The name Mediterranean Diet comes from the cuisines common in countries that border the Mediterranean Sea, like Italy, France, Greece and Spain. People in those countries tend to eat lots of fish, fruits, fresh veggies and healthy grains prepared with olive oil and accompanied by the occasional glass of red wine. This diet is in stark contrast with the food many Americans eat daily, like hefty portions of meat, unhealthy fats and processed food. An in-home caregiver can help your aging loved one stay on track with a healthy diet.
What’s the Benefit?
You may be wondering if it is worth the effort to change to the Mediterranean Diet. Scientists say you can reduce your risk of mortality from cardiovascular and other causes by switching. The Mediterranean Diet can lower your “bad” cholesterol (LDL) that can build harmful deposits in your arteries, lowering your risk of heart disease. The diet has been associated with a lower risk of serious illnesses like Alzheimer’s and Parkinson’s, major concerns for the elderly.
How to Eat a Mediterranean Diet
To eat a Mediterranean Diet, limit your intake of red meat to a few times monthly and replace it with fish and poultry twice weekly. Serve plant-based choices like legumes, whole grains, fruits and vegetables and nuts. Instead of using salt for flavoring, use spices and fresh herbs. Replace butter with healthy fats such as canola oil and olive oil. They often drink a glass of red wine with their meals. People in the Mediterranean region typically enjoy their meals in a social setting with others.
Antioxidants and Healthy Fats
The Mediterranean Diet is rich in antioxidants, compounds that are found in some foods that can delay cellular damage that leads to disease. Fruits and vegetables are rich in antioxidants. People in Mediterranean countries generally eat whole grain bread and pasta. Instead of using butter on their bread, they eat their bread plain or dip it into olive oil or tahini. Virgin or extra-virgin olive oil have the highest level of antioxidants and are the least processed. Nuts are also a staple in the Mediterranean diet. They are high in healthy fat, but beware. A handful each day is enough, since they are also high in calories. Fatty fish like salmon, tuna, trout and sardines are a good source of healthy fat, omega-3 fatty acids.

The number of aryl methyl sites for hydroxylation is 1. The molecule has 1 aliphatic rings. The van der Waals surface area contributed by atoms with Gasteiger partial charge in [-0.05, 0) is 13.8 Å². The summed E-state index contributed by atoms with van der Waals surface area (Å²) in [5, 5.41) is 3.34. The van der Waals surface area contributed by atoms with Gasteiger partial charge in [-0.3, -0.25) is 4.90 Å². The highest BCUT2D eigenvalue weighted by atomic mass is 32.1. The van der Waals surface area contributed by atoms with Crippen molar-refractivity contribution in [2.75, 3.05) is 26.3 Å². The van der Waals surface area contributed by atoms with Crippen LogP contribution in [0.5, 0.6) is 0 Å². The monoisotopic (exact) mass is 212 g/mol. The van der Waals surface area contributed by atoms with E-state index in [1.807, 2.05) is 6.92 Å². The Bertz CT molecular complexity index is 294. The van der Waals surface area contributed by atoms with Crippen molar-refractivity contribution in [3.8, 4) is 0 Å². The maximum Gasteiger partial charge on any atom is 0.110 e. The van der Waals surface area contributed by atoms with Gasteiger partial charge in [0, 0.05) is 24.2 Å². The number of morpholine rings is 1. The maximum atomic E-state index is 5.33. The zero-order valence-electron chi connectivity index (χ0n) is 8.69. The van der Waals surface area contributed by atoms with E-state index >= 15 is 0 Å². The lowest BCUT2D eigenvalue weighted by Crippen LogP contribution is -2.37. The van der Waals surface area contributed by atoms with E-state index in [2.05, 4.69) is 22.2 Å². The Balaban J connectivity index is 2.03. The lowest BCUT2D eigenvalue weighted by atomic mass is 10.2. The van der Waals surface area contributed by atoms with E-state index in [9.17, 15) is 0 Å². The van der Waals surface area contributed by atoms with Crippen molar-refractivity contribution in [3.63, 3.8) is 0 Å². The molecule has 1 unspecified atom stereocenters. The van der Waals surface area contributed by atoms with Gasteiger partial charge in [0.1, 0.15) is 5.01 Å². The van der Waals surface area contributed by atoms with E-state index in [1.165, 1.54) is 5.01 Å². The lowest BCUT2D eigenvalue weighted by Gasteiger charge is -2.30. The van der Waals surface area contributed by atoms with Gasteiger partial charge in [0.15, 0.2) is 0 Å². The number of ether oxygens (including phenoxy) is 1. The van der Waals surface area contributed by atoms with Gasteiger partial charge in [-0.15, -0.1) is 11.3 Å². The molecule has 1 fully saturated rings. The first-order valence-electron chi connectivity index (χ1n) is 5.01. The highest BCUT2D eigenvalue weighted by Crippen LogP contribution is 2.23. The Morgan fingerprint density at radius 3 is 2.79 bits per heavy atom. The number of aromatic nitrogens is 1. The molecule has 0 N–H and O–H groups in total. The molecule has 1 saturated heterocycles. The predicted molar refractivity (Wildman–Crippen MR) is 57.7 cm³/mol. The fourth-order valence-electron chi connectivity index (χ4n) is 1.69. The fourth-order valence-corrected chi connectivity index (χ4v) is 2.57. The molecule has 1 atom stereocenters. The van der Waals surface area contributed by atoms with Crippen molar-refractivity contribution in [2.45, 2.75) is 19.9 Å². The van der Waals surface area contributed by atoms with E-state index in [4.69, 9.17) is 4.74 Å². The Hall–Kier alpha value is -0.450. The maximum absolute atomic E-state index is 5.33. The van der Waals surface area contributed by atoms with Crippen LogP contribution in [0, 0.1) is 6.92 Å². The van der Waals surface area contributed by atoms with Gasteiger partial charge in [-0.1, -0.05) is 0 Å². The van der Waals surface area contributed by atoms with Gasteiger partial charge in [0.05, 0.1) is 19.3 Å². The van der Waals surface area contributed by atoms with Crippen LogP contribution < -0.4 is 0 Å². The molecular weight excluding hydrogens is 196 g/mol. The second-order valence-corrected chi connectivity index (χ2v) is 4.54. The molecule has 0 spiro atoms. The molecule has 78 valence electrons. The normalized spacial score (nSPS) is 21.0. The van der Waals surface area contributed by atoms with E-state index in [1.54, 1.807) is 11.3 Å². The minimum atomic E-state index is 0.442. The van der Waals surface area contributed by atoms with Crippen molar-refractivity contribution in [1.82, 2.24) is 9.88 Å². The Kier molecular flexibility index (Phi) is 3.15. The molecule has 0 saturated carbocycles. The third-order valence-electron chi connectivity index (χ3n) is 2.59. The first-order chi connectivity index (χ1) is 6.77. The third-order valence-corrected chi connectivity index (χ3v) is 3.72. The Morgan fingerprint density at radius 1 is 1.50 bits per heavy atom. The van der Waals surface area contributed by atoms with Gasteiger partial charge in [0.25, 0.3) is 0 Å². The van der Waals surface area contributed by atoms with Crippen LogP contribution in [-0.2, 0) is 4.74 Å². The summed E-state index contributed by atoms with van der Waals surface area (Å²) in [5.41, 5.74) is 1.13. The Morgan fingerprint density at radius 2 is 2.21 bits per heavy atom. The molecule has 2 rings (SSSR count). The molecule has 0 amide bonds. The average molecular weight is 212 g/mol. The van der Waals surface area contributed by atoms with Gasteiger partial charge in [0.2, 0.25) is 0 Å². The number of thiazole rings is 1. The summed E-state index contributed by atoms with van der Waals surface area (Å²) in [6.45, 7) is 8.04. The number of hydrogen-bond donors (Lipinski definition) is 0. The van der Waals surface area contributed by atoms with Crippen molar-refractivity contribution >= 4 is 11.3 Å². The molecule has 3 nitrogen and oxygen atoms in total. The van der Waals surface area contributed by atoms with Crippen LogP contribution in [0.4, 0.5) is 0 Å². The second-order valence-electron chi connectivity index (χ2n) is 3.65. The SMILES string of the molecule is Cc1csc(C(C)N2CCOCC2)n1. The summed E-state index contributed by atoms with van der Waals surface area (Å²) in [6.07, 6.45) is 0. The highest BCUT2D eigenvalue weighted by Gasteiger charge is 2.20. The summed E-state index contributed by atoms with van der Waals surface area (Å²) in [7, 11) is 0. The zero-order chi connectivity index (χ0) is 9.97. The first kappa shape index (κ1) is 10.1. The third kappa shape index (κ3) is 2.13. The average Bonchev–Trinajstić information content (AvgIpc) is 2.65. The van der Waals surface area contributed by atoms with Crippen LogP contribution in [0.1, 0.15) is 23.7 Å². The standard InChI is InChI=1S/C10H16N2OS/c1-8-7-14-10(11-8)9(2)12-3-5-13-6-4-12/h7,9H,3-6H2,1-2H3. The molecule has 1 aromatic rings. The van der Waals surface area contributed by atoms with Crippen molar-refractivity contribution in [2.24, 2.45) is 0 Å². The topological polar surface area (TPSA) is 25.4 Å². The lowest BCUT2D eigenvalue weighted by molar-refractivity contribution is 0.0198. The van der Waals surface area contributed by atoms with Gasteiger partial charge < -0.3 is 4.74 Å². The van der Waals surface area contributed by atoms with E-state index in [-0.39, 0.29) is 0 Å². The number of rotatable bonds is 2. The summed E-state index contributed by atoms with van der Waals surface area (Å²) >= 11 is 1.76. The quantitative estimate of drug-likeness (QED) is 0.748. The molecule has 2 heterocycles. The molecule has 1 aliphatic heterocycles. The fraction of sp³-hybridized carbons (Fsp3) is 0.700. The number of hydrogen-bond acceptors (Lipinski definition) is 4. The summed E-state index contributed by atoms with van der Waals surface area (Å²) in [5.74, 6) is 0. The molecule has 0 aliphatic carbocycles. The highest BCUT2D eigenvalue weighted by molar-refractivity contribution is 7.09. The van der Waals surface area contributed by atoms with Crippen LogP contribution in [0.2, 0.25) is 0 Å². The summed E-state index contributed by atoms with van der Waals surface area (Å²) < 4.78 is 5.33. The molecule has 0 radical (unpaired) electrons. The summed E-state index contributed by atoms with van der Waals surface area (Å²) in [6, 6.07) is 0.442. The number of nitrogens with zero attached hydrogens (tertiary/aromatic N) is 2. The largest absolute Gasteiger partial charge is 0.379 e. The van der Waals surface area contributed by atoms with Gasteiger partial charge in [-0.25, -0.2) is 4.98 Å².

What to Avoid
When you switch to a Mediterranean diet, read the label and avoid transfats found in many baked goods, margarine and even microwave popcorn. Stay away from high fat dairy products and choose low fat products like skim milk and fat-free yogurt and low fat cheese. Nuts are good, but avoid highly salted or honeyed nuts. Serve meat sparingly, and strive for multiple servings of fruit and vegetables daily. Get rid of the salt shaker and instead use flavorful herbs and spices. You might even grow your own, like basil.
Hire an In-Home Caregiver to Help you Stay On Track
An in-home caregiver can help your loved one stay on track with a healthy diet. Home Helpers of South Shore is owned and operated by a compassionate health professional with a strong understanding of the needs of aging seniors. Contact Home Helpers to help your aging loved one.
Please fill out the form on the left and we will get in touch with you about setting up in-home health care, or call us at 781-585-1244 to determine the plan that is right for you.
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